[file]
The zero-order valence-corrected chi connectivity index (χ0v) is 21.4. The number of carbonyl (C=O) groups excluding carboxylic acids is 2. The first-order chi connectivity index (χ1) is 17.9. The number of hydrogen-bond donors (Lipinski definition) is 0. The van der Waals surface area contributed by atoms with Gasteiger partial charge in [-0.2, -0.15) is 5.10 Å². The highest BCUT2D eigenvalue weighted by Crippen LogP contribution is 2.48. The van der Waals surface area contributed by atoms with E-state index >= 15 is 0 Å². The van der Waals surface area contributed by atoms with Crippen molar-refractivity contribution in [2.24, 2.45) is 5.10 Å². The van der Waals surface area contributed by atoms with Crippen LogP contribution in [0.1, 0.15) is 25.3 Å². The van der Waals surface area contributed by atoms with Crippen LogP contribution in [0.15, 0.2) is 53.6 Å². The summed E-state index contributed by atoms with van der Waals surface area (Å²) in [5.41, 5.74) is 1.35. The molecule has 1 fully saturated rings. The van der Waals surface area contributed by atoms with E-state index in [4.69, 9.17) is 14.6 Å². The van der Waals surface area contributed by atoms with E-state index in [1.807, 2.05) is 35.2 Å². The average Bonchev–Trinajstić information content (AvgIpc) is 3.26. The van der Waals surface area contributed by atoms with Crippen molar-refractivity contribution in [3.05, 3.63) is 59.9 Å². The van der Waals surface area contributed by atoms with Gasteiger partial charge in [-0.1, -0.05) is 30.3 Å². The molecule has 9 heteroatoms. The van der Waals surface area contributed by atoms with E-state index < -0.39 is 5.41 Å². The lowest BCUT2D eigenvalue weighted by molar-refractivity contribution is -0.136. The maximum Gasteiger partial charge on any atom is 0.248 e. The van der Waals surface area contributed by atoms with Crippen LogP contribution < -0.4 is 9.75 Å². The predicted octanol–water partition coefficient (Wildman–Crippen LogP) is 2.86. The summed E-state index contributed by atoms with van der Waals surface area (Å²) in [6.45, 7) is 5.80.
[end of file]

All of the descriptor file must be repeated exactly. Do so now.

The zero-order valence-corrected chi connectivity index (χ0v) is 21.4. The number of carbonyl (C=O) groups excluding carboxylic acids is 2. The first-order chi connectivity index (χ1) is 17.9. The number of hydrogen-bond donors (Lipinski definition) is 0. The van der Waals surface area contributed by atoms with Gasteiger partial charge in [-0.2, -0.15) is 5.10 Å². The highest BCUT2D eigenvalue weighted by Crippen LogP contribution is 2.48. The van der Waals surface area contributed by atoms with E-state index >= 15 is 0 Å². The van der Waals surface area contributed by atoms with Crippen molar-refractivity contribution in [2.24, 2.45) is 5.10 Å². The van der Waals surface area contributed by atoms with Crippen LogP contribution in [0.1, 0.15) is 25.3 Å². The van der Waals surface area contributed by atoms with Crippen LogP contribution in [0.15, 0.2) is 53.6 Å². The summed E-state index contributed by atoms with van der Waals surface area (Å²) in [5.41, 5.74) is 1.35. The molecule has 1 fully saturated rings. The van der Waals surface area contributed by atoms with E-state index in [4.69, 9.17) is 14.6 Å². The van der Waals surface area contributed by atoms with E-state index in [1.807, 2.05) is 35.2 Å². The average Bonchev–Trinajstić information content (AvgIpc) is 3.26. The van der Waals surface area contributed by atoms with Crippen molar-refractivity contribution in [3.05, 3.63) is 59.9 Å². The van der Waals surface area contributed by atoms with Gasteiger partial charge in [-0.1, -0.05) is 30.3 Å². The molecule has 9 heteroatoms. The van der Waals surface area contributed by atoms with E-state index < -0.39 is 5.41 Å². The lowest BCUT2D eigenvalue weighted by molar-refractivity contribution is -0.136. The maximum Gasteiger partial charge on any atom is 0.248 e. The van der Waals surface area contributed by atoms with Crippen LogP contribution < -0.4 is 9.75 Å². The predicted octanol–water partition coefficient (Wildman–Crippen LogP) is 2.86. The summed E-state index contributed by atoms with van der Waals surface area (Å²) in [6.45, 7) is 5.80.